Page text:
“Batwoman” has ar­rived on the CW, fill­ing the bat-shaped hole in our hearts left by the can­cel­la­tion of “Goth­am.” And not a mo­ment too soon.

Pre­mier­ing earli­er this month, “Batwoman” stars Ruby Rose as Kate Kane, aka the e­pon­y­mous crime fight­er, tak­ing the place of Bat­man, who has been miss­ing for three years. Goth­am has gotten even worse in the in­ter­im, so the city has hired the Crows, a pri­vate se­curi­ty firm, to help po­lice the city.

Kate’s tran­si­tion to vig­i­lan­te is made pos­si­ble by the dis­cov­er­y of one of Bruce’s Batcaves, com­plete with u­ni­form and e­quip­ment. She also has some fric­tion/sparks with form­er flame So­phie, who is ap­par­ent­ly not strict­ly les­bian, as she is mar­ried to a man. What? Oh, yes, Kate’s ex is a she. I guess I bur­ied the lede: Kate is o­pen­ly gay, just as is the ac­tress por­tray­ing her. So that’s some TV his­to­ry be­ing made right there.

That’s freak­ing out some peo­ple, who re­view-bombed “Batwoman” on Rot­ten To­ma­toes in what ap­pears to be a de­lib­er­ate cam­paign.

Per­son­al­ly, the char­ac­ter’s sex­u­al­i­ty mer­its little more than a shrug from me — af­ter all, I’ve been read­ing Batwoman since her 2006 de­but, where be­ing gay was al­ways just part of who she is. And who she was in those early com­ics was pret­ty cool, giv­en the stor­ies by the a­ward-win­ning team of writer Greg Rucka and artist J.H. Wil­liams III.

And speak­ing of the com­ics, there re­mains some con­fu­sion a­bout who Batwoman is. And the an­swer is: Ex­act­ly who she is on TV. But the wa­ter is mud­died by a host of oth­er women with “Bat” in their name. So here’s a prim­er:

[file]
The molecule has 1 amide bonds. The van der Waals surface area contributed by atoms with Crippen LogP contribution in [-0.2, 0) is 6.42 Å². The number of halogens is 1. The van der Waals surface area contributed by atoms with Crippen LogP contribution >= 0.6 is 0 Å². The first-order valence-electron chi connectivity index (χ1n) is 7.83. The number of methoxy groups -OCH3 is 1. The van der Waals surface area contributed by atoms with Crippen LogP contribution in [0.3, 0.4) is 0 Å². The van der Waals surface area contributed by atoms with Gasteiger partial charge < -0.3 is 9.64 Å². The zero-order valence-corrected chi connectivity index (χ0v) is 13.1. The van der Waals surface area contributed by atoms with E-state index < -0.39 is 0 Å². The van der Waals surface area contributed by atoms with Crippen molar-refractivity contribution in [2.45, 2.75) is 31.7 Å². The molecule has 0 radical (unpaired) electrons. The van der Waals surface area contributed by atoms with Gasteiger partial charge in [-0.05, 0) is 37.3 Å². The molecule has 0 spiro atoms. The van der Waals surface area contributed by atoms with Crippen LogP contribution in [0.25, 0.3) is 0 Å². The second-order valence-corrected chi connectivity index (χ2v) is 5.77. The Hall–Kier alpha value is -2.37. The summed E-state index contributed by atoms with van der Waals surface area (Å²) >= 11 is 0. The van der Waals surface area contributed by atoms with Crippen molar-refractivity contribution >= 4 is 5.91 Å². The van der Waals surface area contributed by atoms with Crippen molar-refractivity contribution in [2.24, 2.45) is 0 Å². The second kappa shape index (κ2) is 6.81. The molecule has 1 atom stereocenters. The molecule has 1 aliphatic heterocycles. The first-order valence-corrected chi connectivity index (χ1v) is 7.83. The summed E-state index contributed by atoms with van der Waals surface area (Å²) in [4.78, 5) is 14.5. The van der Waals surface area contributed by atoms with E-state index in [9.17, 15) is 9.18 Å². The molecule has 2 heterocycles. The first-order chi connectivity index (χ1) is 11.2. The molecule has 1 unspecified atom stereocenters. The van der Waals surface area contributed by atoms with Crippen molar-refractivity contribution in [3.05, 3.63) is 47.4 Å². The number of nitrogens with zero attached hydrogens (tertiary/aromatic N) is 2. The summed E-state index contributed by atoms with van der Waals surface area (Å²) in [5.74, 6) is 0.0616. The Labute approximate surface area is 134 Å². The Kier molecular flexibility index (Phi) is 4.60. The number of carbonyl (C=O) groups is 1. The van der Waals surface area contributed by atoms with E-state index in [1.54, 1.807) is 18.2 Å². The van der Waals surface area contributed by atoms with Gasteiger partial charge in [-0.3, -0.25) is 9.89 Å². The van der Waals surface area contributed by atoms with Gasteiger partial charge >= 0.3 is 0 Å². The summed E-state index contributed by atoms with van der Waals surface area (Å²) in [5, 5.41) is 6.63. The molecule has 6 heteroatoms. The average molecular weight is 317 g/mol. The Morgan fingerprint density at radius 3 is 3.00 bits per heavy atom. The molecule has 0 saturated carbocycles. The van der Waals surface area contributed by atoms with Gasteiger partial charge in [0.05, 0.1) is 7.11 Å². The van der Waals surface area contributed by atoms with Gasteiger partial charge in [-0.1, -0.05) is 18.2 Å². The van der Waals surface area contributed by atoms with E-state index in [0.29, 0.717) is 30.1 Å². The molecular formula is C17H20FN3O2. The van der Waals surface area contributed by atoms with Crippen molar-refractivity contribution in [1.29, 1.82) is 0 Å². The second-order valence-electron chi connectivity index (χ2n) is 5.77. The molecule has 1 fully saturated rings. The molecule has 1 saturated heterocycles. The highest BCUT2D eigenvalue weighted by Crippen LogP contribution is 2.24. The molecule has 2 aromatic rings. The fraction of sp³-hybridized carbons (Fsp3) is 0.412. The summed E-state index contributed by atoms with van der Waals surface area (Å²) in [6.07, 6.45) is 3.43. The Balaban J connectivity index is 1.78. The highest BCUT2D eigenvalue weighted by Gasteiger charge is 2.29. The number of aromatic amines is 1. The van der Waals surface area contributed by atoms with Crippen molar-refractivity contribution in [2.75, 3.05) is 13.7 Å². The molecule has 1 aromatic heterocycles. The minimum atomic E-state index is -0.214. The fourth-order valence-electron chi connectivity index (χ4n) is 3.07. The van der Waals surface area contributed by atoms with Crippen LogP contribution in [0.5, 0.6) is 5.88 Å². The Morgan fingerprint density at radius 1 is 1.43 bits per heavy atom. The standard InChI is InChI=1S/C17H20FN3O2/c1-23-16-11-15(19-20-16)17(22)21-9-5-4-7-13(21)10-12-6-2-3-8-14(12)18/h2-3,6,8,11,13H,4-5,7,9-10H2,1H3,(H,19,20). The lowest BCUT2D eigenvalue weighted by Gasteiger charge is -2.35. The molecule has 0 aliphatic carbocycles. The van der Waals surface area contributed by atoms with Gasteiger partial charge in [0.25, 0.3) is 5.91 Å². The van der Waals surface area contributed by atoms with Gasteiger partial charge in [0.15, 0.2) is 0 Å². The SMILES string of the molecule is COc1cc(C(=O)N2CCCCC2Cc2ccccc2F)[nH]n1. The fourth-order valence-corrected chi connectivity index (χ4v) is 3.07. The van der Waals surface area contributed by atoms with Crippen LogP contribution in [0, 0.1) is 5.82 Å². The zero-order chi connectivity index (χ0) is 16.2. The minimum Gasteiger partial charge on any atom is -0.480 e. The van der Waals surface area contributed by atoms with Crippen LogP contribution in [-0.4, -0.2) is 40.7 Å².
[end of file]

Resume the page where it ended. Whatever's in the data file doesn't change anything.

The first Batwoman ap­peared in 1956, a fe­male ver­sion of Bat­man that turned out to be Kath­y Kane (no re­la­tion), a form­er tra­peze art­ist and mo­tor­cy­cle stunt rid­er. Some specu­late that Batwoman was intro­duced to tamp down crit­i­cism of the Bat­man strip as la­tent­ly homo­sex­ual (three men liv­ing in a man­sion).

In 1967, the “Bat­man” TV show rat­ings were slip­ping, and the pro­duc­ers de­cid­ed to boost view­er­ship with a little sex ap­peal in the form of “Bat­girl,” se­cret­ly Com­mis­sion­er Gor­don’s daugh­ter Bar­ba­ra, played by Y­vonne Craig. Re­verse en­gi­neer­ing from the TV show, DC intro­duced the char­ac­ter to com­ics — be­fore she ac­tu­al­ly ap­peared on TV.

Bar­ba­ra has had a tem­pes­tu­ous time as Bat­girl — at one time be­com­ing a par­a­ple­gic and using her men­tal skills as the su­per­hero in­for­ma­tion bro­ker Or­a­cle — but has prov­ed en­dur­ing to this day, where she once a­gain wears a Bat-suit. She was in­stru­men­tal in launch­ing the su­per­hero team Birds of Prey, rep­li­cat­ing that role in the 2002 show of the same name.

As for the cur­rent Batwoman, it’s a shame that so much of this fierce­ly fem­i­nist Bat-fe­male has to rely so much on a male’s e­quip­ment and rep­u­ta­tion, with Bat­man to­tal­ly ab­sent. But “Batwoman” is cer­tain­ly an able re­place­ment. It’s not a per­fect show yet; there are some ob­vi­ous grow­ing pains. But if we can’t have Bruce — and ev­i­dent­ly we’re nev­er going to — I’ll glad­ly take Kate.